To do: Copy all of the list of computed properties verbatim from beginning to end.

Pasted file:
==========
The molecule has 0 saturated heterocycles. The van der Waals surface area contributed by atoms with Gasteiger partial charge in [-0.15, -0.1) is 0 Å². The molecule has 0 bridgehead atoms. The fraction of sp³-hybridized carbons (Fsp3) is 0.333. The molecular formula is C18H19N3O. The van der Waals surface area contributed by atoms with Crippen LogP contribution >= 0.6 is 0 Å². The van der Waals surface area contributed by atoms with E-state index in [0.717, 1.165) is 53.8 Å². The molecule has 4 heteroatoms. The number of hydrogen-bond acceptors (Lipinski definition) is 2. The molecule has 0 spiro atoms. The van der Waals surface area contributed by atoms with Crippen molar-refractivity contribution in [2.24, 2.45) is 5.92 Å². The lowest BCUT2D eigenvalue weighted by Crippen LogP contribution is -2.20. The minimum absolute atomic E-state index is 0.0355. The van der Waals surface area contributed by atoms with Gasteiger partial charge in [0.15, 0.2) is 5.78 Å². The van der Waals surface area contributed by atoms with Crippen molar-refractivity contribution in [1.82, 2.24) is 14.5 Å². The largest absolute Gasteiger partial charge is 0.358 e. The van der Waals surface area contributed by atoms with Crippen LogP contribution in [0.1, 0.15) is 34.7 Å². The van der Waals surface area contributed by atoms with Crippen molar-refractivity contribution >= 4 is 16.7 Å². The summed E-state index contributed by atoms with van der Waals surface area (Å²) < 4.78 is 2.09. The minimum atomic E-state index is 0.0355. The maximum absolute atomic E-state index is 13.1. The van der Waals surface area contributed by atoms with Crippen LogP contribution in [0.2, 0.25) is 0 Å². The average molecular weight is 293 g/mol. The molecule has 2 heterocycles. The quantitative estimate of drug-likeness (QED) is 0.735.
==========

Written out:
The molecule has 0 saturated heterocycles. The van der Waals surface area contributed by atoms with Gasteiger partial charge in [-0.15, -0.1) is 0 Å². The molecule has 0 bridgehead atoms. The fraction of sp³-hybridized carbons (Fsp3) is 0.333. The molecular formula is C18H19N3O. The van der Waals surface area contributed by atoms with Crippen LogP contribution >= 0.6 is 0 Å². The van der Waals surface area contributed by atoms with E-state index in [0.717, 1.165) is 53.8 Å². The molecule has 4 heteroatoms. The number of hydrogen-bond acceptors (Lipinski definition) is 2. The molecule has 0 spiro atoms. The van der Waals surface area contributed by atoms with Crippen molar-refractivity contribution in [2.24, 2.45) is 5.92 Å². The lowest BCUT2D eigenvalue weighted by Crippen LogP contribution is -2.20. The minimum absolute atomic E-state index is 0.0355. The van der Waals surface area contributed by atoms with Gasteiger partial charge in [0.15, 0.2) is 5.78 Å². The van der Waals surface area contributed by atoms with Crippen molar-refractivity contribution in [1.82, 2.24) is 14.5 Å². The largest absolute Gasteiger partial charge is 0.358 e. The van der Waals surface area contributed by atoms with Crippen LogP contribution in [0.1, 0.15) is 34.7 Å². The van der Waals surface area contributed by atoms with Crippen molar-refractivity contribution >= 4 is 16.7 Å². The summed E-state index contributed by atoms with van der Waals surface area (Å²) < 4.78 is 2.09. The minimum atomic E-state index is 0.0355. The maximum absolute atomic E-state index is 13.1. The van der Waals surface area contributed by atoms with Crippen LogP contribution in [0.2, 0.25) is 0 Å². The average molecular weight is 293 g/mol. The molecule has 2 heterocycles. The quantitative estimate of drug-likeness (QED) is 0.735.